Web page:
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If You’ve Ever Wanted to Live in a Church, Now Is Your Chance

Saint Jakobus Church, a Christian sanctuary dating back to 1870 has been converted into a modern townhouse and is now for sale.

Known as “WoonkerkXL” or “The Residential Church XL“, this unusual home is located in Utrecht, the Netherlands, and is the only so-called “plasters” Gothic style church in the city. Once a soberly decorated church, Saint Jakobus became a beautiful, lively home, once the designers of ZECC Architects were done with it. Paying great attention to space, lighting and functionality, they managed to create a living space you’d actually want to live in, without messing with the exterior or the stained glass windows dating back to 1911.

While it doesn’t serve its original purpose, The Residential Church XL is an important municipal monument, due to the relationship to its surroundings. And apart from its unique design, it’s also very close to Utrecht main tourist attractions and nightlife venues.

Check out the wonderful photos below, and if you like what you see and can fork out 2.375 million euros, you can place a bid on The Residential Church XL, here.

 

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Real-Life Barbie Suite Is the Ultimate Girls’ Pad

If you’ve always wanted to be like Barbie and live in her pink dream-house, you’re about to get your wish. A hotel in the Italian Alps has opened a series of rooms decorated just like Barbie’s miniature pads.

The owners of the Grand Hotel Savoia, at the Cortina ski resort, thought they’d celebrate Barbie’s 50th anniversary by decorating some of their rooms with real-life furniture and decoration you’d normally only find in Matel’s play sets. That’s right girls, you’ll get the chance to live it up like Barbie for as long as you or your parents can afford it, surrounded by the popular dolls favorite clothes and accessories, including skirts, lace-up dresses, corsets, toy-like chairs and even a sunburst mirror made from Barbie dolls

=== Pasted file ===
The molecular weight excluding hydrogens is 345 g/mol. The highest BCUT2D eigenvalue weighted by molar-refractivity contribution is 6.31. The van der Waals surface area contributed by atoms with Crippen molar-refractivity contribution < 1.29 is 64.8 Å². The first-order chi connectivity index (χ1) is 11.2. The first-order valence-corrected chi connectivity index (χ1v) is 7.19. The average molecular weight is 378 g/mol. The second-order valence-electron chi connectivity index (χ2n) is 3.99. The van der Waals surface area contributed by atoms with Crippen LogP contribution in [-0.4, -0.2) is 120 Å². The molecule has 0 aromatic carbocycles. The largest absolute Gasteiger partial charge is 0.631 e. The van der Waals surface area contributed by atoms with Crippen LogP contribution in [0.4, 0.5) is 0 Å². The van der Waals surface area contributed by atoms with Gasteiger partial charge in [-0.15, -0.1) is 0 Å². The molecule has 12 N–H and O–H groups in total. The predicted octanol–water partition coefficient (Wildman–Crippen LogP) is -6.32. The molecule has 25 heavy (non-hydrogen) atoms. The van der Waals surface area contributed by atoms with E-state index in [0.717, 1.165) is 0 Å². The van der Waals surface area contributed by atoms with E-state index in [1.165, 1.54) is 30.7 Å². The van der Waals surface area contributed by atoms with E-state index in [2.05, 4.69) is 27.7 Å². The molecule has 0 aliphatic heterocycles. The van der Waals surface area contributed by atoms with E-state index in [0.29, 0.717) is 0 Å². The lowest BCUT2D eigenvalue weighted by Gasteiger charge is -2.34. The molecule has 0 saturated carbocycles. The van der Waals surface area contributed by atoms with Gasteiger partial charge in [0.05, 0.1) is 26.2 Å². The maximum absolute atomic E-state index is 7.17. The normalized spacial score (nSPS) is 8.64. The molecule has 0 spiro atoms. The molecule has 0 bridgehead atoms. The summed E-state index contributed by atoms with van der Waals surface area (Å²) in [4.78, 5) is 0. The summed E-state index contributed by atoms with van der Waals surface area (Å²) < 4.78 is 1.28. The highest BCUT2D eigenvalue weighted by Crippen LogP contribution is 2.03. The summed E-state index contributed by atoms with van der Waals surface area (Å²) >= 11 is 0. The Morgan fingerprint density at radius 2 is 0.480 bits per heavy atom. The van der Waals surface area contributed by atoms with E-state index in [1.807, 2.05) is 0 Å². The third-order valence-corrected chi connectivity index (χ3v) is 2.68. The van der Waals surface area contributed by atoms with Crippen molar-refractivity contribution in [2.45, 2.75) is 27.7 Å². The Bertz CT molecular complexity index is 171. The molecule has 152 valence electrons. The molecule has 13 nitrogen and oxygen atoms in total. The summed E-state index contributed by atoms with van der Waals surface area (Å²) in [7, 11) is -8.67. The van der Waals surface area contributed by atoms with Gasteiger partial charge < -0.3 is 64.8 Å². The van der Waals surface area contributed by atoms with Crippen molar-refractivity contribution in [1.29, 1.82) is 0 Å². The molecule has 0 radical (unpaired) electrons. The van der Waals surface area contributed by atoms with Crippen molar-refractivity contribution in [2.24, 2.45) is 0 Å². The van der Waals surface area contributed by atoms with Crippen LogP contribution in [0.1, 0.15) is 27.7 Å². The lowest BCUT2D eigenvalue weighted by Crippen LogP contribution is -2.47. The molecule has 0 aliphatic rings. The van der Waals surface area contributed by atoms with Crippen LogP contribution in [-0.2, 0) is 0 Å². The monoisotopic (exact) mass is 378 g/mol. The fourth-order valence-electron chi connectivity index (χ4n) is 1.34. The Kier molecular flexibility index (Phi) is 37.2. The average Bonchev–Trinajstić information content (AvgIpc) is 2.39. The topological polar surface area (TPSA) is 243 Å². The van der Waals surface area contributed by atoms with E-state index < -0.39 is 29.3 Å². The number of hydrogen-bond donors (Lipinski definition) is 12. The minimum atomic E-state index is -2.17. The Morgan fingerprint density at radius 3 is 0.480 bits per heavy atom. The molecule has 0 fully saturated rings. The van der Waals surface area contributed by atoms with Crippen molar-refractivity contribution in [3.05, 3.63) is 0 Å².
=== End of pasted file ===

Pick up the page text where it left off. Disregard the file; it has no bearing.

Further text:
Italian interior designer described the recently inaugurated Barbie rooms as “the ultimate girls’ pad with details celebrating Barbie’s love of pink.” Barbie fans can book their stay in one of these life-size Barbie homes until the end of next March.

Yesterday the news about a Hello Kitty theme park in Japan, now this…This just hasn’t been my week!

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Shed of the Year Is a Regular Pirates’ Den

Inspired by the “Pirates of the Caribbean” movies, Reg Miller transformed his old shed into a pirate themed retreat that earned him the title of winner in the Shed of the Year 2010 contest.

Reg Miller, or Jolly Reg, as he’s come to be known, built his impressive pirate shed from scratch. He has some old muskets and swords, and since his partner didn’t want them in the house anymore, he figured the best place to store them was the shed. After seeing his first “Pirates of the Caribbean” movie, he decided he was going to build his very own pirates’ den.

Jolly Reg did it all himself, using anything from recycled pieces of wood to fixtures and fittings he found at car trunk sales. He spent years working on it, but his pirate shed is still a work in progress, as he is always adding new things. So far he has set up a Koi fish pond, complete with palm trees, and decorated the shed with barrel seats, pirate flag pole and even a real life parrot.

The 65-year-old would-be pirate managed to beat over a 1,000 other candidates and snatched the grand prize at  UK’s Shead of the Year 2010 competition. He’s now 1,000 pounds richer and has a hefty supply of wood-maintenance products from the contest’s sponsor.